Recent studies have demonstrated that simplistic literal readings of the fossil record can lead to misleading palaeobiodiversity estimates due to biases introduced through variable preservation potential, geological megabiases and sampling intensity (for example, refs 19, 44, 59, 60, 61, 62, 63, but see refs 64, 65). Two major approaches for correcting these biases have been developed: modelling approaches that attempt to compare predicted richness measures based on variations in sampling or geological proxies through time with empirically derived data sets66,67 and more commonly used subsampling methods (for example, ref. 44). In our opinion, the most robust and fair subsampling protocol devised to date is SQS44, which samples to a pre-specified level of coverage (the ‘quorum’) of the occurrence frequency distribution rather than imposing uniform sampling, thus avoiding the dampening of genuine fluctuations in diversity that characterize analyses using CR44,68. Empirical studies show that a quorum level of 0.4 is sufficient to accurately resolve changes in relative standing diversity68 and this level is presented in our main text figures, with results at different quorum levels shown in Supplementary Figs 1–5. We used the SQS Perl script version 4.3 (available from John Alroy on request) to analyse non-marine chelonian genus diversity at global and continental scales, where possible, based on the continents that contributed most to the global richness signal (North America, Europe and Asia), to gain insights into the influence of geographical sampling on the global diversity signal. Each subset of data was analysed at quorum levels from 0.1–0.8, with 1,000 trials per run. Default settings were used for most options with the following exceptions. Number of collections drawn per reference was set to three, and collections spanning multiple time-bins are assigned to whichever bin comprises more than half of the total age range. If no bin comprises more than half of the range then the occurrence is dropped from the analysis. We feel this is a very reasonable compromise between keeping as much data as possible, while removing those records with the worst stratigraphic resolution.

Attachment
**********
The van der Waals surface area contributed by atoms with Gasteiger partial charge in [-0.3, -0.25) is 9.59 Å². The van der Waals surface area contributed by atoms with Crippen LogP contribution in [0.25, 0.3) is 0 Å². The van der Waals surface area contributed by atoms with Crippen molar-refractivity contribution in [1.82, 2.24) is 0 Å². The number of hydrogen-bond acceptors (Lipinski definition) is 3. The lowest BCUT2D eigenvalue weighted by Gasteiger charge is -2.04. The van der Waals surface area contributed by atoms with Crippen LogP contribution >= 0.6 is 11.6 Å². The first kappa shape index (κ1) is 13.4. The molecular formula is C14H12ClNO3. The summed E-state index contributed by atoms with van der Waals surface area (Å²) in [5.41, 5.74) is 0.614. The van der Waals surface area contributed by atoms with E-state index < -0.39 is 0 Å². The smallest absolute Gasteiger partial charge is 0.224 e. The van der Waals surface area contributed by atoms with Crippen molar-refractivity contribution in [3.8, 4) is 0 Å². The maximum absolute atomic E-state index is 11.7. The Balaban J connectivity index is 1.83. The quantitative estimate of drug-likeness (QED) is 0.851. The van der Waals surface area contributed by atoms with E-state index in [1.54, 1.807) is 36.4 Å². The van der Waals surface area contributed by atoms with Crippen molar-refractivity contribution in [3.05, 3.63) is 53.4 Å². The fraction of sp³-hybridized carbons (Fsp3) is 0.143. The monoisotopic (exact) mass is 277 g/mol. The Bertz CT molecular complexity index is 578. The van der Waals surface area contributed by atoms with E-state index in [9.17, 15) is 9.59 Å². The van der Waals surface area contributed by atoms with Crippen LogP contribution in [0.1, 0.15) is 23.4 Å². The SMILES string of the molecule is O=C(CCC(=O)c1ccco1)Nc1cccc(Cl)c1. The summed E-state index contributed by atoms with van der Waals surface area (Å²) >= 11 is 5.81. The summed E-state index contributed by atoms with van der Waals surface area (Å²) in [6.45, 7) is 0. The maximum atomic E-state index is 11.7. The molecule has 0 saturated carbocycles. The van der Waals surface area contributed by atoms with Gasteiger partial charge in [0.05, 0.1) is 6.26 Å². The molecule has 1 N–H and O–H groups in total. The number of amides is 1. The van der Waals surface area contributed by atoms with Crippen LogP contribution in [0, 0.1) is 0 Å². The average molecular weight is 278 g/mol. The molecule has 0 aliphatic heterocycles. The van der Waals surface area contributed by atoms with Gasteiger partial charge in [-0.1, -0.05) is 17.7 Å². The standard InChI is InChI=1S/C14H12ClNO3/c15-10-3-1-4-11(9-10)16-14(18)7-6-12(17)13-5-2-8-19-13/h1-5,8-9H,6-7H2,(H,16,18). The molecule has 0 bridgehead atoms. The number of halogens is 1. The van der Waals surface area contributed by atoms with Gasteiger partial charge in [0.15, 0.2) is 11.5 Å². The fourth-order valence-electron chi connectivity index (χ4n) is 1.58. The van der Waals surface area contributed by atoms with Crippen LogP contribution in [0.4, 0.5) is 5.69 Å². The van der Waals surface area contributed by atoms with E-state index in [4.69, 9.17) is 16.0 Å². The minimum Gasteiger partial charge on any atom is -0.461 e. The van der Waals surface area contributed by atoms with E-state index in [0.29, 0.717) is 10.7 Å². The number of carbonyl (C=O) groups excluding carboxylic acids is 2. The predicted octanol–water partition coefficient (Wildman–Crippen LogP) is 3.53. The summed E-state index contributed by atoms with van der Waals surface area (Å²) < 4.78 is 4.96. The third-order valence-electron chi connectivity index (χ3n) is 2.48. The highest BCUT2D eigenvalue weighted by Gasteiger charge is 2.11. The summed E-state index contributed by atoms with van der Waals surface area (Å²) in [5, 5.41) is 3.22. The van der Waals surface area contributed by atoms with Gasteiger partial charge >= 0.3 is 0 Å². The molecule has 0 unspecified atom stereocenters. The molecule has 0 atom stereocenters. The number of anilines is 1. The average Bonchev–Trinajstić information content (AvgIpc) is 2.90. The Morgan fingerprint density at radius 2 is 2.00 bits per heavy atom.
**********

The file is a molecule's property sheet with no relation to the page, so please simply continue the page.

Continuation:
An indication of data quality for each time bin is given in the SQS plots by marking those points that sample from a pool comprising <10 publications with the relevant number of publications.
Residuals and CR analyses